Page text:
Cons:

  • It is an expensive tool for smaller organizations.
  • Requires a large number of regular hardware updates.

2. MySQL Database

One of the most popular databases for all the available technological requirements. It is freeware and thus is ideal for both small and large-scale organizations.

MySQL provides us with the choice to configure the data types to accommodate any possible data we have. Also, it is reliable and has no large resources required.

Pros:

  • It is freeware thus cost-efficient.
  • Provides a large number of functionalities.
  • It supports various user interfaces for easy use.
  • Compatible with other DBMS like Oracle and DB2.

Cons:

  • It is a bit slow compared to other DBMS.
  • There is no built-in support for OLAP.
  • Consumer support is not available for the free version.

3. Microsoft SQL Server

This DBMS works on a cloud-based system or a local server.

Some of the major features include the tracing facility of any changes in the data. It also allows dynamic data masking which helps in protecting the sensitive data stored.

Pros:

  • This is a reliable and fast DBMS.
  • Has the ability to adjust to available resources, hence is very resource-efficient.
  • Provides easy visualizations for mobile devices.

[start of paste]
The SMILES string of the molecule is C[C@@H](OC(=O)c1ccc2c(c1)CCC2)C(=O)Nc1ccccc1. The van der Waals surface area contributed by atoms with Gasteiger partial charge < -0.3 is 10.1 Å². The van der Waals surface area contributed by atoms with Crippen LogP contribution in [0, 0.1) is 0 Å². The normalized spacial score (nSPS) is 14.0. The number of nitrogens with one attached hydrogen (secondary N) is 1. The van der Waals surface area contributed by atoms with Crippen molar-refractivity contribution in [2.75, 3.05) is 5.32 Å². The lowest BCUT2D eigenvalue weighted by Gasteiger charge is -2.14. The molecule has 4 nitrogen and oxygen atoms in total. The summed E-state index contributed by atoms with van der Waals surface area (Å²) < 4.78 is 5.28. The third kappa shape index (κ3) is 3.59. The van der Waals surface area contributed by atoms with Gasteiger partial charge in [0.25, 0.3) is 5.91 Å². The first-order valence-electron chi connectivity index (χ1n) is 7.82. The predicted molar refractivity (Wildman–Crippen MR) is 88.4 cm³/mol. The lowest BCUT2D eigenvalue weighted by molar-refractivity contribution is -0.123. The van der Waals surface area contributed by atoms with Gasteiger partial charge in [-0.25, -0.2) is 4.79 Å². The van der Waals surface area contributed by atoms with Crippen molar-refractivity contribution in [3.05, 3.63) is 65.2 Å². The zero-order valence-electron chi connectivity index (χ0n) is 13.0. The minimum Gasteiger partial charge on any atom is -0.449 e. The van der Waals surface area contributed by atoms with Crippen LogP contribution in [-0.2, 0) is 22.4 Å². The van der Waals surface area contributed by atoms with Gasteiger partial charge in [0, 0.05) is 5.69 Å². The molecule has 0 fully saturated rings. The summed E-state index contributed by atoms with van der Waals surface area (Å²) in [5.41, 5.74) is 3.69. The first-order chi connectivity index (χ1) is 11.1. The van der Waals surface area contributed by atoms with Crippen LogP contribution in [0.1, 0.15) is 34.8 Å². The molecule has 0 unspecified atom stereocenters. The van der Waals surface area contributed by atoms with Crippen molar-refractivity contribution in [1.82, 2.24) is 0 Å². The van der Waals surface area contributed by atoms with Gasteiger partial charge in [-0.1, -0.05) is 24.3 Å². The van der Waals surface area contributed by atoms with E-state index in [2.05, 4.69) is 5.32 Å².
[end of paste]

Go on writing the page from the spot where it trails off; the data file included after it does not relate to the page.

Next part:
• Compatible with all Microsoft products.

Cons:

  • This DBMS is very expensive to use.
  • Many times leads to hampered resources.
  • Not compatible with importing and exporting data files.

4. PostgreSQL Database

One of the major free popular databases and is frequently used in web applications. It supports deployment in various environments i.e. virtual, physical, and cloud-based environments.

The newer versions have support for large volumes of data. Security has also improved.

Pros:

  • A scalable and adjustable DBMS.
  • Provide built-in support for the JSON data.
  • Provides plenty of predefined functions.
  • It is available in various versions of user interfaces.

Cons:

  • Proper documentation is not available.
  • The configuration is very confusing and complex.
  • Speed hampers due to batch operation of queries.

5. DB2

It is the DBMS that was found by IBM for their internal use and was later released for public use. One of the most important and evident features is faster-skipping technology.

Data skipping helps in increasing the system speed and boosts the effective use of resources. It has added disaster recovery options that increase reliability and compatibility.

Pros:

  • Due to the high-speed, the handling of enormous data becomes easier.
  • Compatible with cloud, physical server, or both at the same time.
  • Task automation is available as it provides the task scheduler.
  • Provides proper error codes and exit codes which make debugging easier.

Cons:

  • Expensive for small organizations or individuals.
  • Making functional nodes or clusters demands third-party tools.
  • Support is available for three years after that you need to pay for the support.

Summary

In this tutorial, we have understood what a database is and why we need a database. We have also understood the working of a database.

We further briefly saw the types of the database. Coming to the end, we learned about some of the most famous and extensively used databases.

We discovered the pros and cons of the DBMS systems available in the industry.